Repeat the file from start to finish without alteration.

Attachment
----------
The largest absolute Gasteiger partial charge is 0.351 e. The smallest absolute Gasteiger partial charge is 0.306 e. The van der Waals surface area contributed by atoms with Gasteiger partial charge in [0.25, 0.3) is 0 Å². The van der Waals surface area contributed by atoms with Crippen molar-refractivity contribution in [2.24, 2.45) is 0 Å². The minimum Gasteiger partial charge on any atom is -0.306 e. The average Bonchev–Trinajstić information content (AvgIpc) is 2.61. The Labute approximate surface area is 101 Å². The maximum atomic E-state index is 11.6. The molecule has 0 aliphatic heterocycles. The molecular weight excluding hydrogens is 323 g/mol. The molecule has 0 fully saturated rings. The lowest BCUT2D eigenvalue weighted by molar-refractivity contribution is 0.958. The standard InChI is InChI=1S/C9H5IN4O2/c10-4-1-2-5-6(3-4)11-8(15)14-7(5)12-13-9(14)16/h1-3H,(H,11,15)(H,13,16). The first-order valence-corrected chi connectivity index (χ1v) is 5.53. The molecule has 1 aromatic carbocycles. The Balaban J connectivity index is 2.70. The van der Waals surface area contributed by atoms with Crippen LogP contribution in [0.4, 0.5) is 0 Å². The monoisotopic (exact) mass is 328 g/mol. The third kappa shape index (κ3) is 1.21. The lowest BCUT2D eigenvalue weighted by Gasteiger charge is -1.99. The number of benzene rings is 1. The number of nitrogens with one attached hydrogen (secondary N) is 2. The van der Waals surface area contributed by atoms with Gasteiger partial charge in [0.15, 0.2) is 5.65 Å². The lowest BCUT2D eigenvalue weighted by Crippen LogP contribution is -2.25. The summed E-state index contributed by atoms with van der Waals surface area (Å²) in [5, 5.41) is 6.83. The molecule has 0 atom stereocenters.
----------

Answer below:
The largest absolute Gasteiger partial charge is 0.351 e. The smallest absolute Gasteiger partial charge is 0.306 e. The van der Waals surface area contributed by atoms with Gasteiger partial charge in [0.25, 0.3) is 0 Å². The van der Waals surface area contributed by atoms with Crippen molar-refractivity contribution in [2.24, 2.45) is 0 Å². The minimum Gasteiger partial charge on any atom is -0.306 e. The average Bonchev–Trinajstić information content (AvgIpc) is 2.61. The Labute approximate surface area is 101 Å². The maximum atomic E-state index is 11.6. The molecule has 0 aliphatic heterocycles. The molecular weight excluding hydrogens is 323 g/mol. The molecule has 0 fully saturated rings. The lowest BCUT2D eigenvalue weighted by molar-refractivity contribution is 0.958. The standard InChI is InChI=1S/C9H5IN4O2/c10-4-1-2-5-6(3-4)11-8(15)14-7(5)12-13-9(14)16/h1-3H,(H,11,15)(H,13,16). The first-order valence-corrected chi connectivity index (χ1v) is 5.53. The molecule has 1 aromatic carbocycles. The Balaban J connectivity index is 2.70. The van der Waals surface area contributed by atoms with Crippen LogP contribution in [0.4, 0.5) is 0 Å². The monoisotopic (exact) mass is 328 g/mol. The third kappa shape index (κ3) is 1.21. The lowest BCUT2D eigenvalue weighted by Gasteiger charge is -1.99. The number of benzene rings is 1. The number of nitrogens with one attached hydrogen (secondary N) is 2. The van der Waals surface area contributed by atoms with Gasteiger partial charge in [0.15, 0.2) is 5.65 Å². The lowest BCUT2D eigenvalue weighted by Crippen LogP contribution is -2.25. The summed E-state index contributed by atoms with van der Waals surface area (Å²) in [5, 5.41) is 6.83. The molecule has 0 atom stereocenters.